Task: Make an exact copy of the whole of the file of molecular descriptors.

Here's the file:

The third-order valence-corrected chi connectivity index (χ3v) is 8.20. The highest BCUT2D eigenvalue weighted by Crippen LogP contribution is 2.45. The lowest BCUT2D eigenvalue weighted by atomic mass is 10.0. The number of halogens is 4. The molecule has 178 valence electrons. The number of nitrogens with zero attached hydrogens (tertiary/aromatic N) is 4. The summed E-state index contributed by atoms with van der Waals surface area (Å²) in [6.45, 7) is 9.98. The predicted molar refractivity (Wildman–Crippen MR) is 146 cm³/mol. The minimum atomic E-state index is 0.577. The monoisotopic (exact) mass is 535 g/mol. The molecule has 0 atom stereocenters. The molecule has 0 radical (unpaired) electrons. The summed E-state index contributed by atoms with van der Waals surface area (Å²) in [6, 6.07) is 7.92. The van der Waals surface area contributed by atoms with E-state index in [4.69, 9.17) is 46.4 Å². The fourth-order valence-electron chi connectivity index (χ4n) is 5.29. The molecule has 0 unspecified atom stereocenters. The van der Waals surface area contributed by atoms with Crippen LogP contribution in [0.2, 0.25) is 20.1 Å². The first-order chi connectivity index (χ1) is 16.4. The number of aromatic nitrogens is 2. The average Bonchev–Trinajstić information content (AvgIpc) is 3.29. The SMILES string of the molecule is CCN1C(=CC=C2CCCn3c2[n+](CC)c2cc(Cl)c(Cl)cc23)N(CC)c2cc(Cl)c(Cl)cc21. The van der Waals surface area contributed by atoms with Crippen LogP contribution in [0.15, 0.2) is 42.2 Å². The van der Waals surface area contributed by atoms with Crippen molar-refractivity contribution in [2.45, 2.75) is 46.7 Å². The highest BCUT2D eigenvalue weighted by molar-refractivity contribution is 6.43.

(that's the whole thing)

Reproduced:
The third-order valence-corrected chi connectivity index (χ3v) is 8.20. The highest BCUT2D eigenvalue weighted by Crippen LogP contribution is 2.45. The lowest BCUT2D eigenvalue weighted by atomic mass is 10.0. The number of halogens is 4. The molecule has 178 valence electrons. The number of nitrogens with zero attached hydrogens (tertiary/aromatic N) is 4. The summed E-state index contributed by atoms with van der Waals surface area (Å²) in [6.45, 7) is 9.98. The predicted molar refractivity (Wildman–Crippen MR) is 146 cm³/mol. The minimum atomic E-state index is 0.577. The monoisotopic (exact) mass is 535 g/mol. The molecule has 0 atom stereocenters. The molecule has 0 radical (unpaired) electrons. The summed E-state index contributed by atoms with van der Waals surface area (Å²) in [6, 6.07) is 7.92. The van der Waals surface area contributed by atoms with E-state index in [4.69, 9.17) is 46.4 Å². The fourth-order valence-electron chi connectivity index (χ4n) is 5.29. The molecule has 0 unspecified atom stereocenters. The van der Waals surface area contributed by atoms with Crippen LogP contribution in [0.2, 0.25) is 20.1 Å². The first-order chi connectivity index (χ1) is 16.4. The number of aromatic nitrogens is 2. The average Bonchev–Trinajstić information content (AvgIpc) is 3.29. The SMILES string of the molecule is CCN1C(=CC=C2CCCn3c2[n+](CC)c2cc(Cl)c(Cl)cc23)N(CC)c2cc(Cl)c(Cl)cc21. The van der Waals surface area contributed by atoms with Crippen LogP contribution in [0.15, 0.2) is 42.2 Å². The van der Waals surface area contributed by atoms with Crippen molar-refractivity contribution in [2.45, 2.75) is 46.7 Å². The highest BCUT2D eigenvalue weighted by molar-refractivity contribution is 6.43.